When you sell products or services over the Internet, your obligation to collect sales tax is determined by the location of the buyer. If the buyer is located in a state where a sales tax applies, and your business has a physical presence in that state, you must collect the sales tax from your customers and pay the tax to the taxing authority. There may also be local sales taxes that apply.
If you sell to a buyer located in a state that has a sales tax, but your business has no physical presence in that state, you are not obligated to collect sales tax. This is based on a 1992 Supreme
Court ruling that states cannot require businesses to collect sales tax unless the business has a physical presence or “nexus” in the state. In those cases, the buyer is required to report and pay the “use” tax that applies on the products or services purchased.
You may have a physical presence in a state other than where your principal place of business is located. According to the Online Merchant Network, you may have “nexus” and therefore sales tax responsibility in a state if you have an employee in that state, you or someone on your behalf travels to that state to make sales, you attend trade shows or other promotional activities in that state to generate sales, you do substantial advertising in the state, or you own or lease any real or personal property in the state.
You also need to be aware that states are increasing their efforts to collect sales tax, due to the considerable fiscal revenue involved. Effective June 1, 2008, New York State requires online merchants who have affiliates in New York to collect sales tax, even when the retailer has no physical presence, if a total of $10,000 or more a year in revenues is generated. Several states are joining efforts to push for a Streamlined Sales and Use Tax Act, which would require Internet sellers in the participating states to collect sales tax on purchases to customers in any participating state.
To collect sales taxes, you need to get a sales tax license from your state and/or local taxing authority. Then on each taxable transaction you calculate the applicable sales tax and collect it from the buyer. You need to keep records and file a tax return and pay the taxes to the state and/or local government. You will need to file a return and pay the taxes either monthly, quarterly, or annually, depending on the taxing authority’s rules and your level of sales.
Each state and locality has its own rules regarding what products and services are subject to sales tax, so you will need to be familiar with the sales tax law. According to Rhonda Abrams writing for USA Today, some items that are commonly, but not always exempt from sales tax include prescription drugs; groceries and non-prepared food; animal feed, seed and many agricultural products; and products for resale, such as raw materials, inventory, and other items that your customer is going to sell rather than use.
As Jean Murray explains in “How to Collect, Report, and Pay State Sales Taxes”, when you start selling you should first go to your state Department of Revenue website to register for your sales tax permit. Most states allow you to register online. You can find links to these websites for all the states on the Sales Tax Clearinghouse website.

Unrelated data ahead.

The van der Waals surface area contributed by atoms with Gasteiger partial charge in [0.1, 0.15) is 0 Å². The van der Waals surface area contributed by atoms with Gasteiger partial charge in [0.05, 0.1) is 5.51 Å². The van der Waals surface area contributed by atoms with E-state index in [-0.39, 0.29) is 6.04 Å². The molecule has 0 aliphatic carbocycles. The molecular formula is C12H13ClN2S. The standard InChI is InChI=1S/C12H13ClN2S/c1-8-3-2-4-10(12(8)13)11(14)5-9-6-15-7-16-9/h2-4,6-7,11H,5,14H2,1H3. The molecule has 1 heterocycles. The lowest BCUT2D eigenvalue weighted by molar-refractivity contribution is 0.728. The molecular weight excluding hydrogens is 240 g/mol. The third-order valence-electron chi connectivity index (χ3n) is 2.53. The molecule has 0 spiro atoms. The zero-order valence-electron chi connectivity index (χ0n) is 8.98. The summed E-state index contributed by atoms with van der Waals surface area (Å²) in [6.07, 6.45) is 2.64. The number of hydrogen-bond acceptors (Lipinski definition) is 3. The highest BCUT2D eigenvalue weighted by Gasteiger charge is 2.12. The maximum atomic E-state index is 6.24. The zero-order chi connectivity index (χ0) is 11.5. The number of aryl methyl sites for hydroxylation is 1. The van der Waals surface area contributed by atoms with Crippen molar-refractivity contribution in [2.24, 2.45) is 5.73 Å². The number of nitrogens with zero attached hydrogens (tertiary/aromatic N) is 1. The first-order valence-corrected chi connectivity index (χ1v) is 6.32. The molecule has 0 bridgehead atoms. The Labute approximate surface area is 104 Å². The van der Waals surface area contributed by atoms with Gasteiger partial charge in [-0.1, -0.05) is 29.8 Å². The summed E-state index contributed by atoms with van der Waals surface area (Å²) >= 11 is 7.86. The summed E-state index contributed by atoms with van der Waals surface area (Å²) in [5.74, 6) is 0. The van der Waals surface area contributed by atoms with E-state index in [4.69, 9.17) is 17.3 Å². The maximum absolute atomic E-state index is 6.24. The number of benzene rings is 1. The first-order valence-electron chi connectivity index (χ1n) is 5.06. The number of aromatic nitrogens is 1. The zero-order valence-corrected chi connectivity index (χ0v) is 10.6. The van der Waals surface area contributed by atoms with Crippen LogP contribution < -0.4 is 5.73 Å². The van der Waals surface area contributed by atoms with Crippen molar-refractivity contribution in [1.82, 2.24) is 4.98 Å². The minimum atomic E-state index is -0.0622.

Once you receive your sales tax permit, you can start collecting sales tax from your customers. You should show the sales tax separately on your invoices. If you are selling in different cities or counties in your state, you should charge the correct amount of tax, including the state tax and the applicable local tax. If you are selling in states where you have nexus, you must charge the sales tax in those particular states. If you sell to resellers, they should provide you with a copy of their reseller’s permit or resale certificate, so you don’t have to charge them sales tax.
You should keep a separate account on your business books for the sales taxes you have collected. If you have collected sales taxes for different taxing jurisdictions, you should keep separate sub-accounts or a subledger for the Sales Tax Payable account to keep track of each sales tax separately.
You will have to file a sales tax return and pay the sales taxes you have collected, on a monthly or quarterly basis, depending on the rules in the sales tax jurisdiction and the amount of your sales. You can find information on the rules for filing the returns and paying the tax by following the links to the individual states’ Department of Revenue websites, which you can find on the Sales Tax Clearinghouse website. Most states allow you to file the sales tax return and pay the taxes online.
If you are obligated to charge sales tax in various states and localities, you may want to use a software program to keep track of them. The Streamlined Sales Tax Project (SSTP) has certified a group of private companies called Certified Service Providers which can provide software to track tax rates and policies. John Doyle, President of the SSTP, as quoted in Online Merchant, indicates that STTP’s Governing Board will pay the Certified Service Provider’s fee incurred by out-of-state merchants. You will be responsible for the fee for collecting sales tax from your in-state customers. Certified Service Providers include SpeedTax, Avalara, Exactor, and Taxware.
“Calculate sales tax over the Internet” – Sales Tax Clearinghouse
“Internet Sales Tax: Are Changes Coming” – Online Merchant Network
Jean Murray, “How to Collect, Report, and Pay State Sales Taxes” – About.com
Rhonda Abrams, “Sales tax rates and rules tricky for small sellers” – USA Today
“Certified Service Providers” – Streamlined Sales Tax Governing Board, Inc.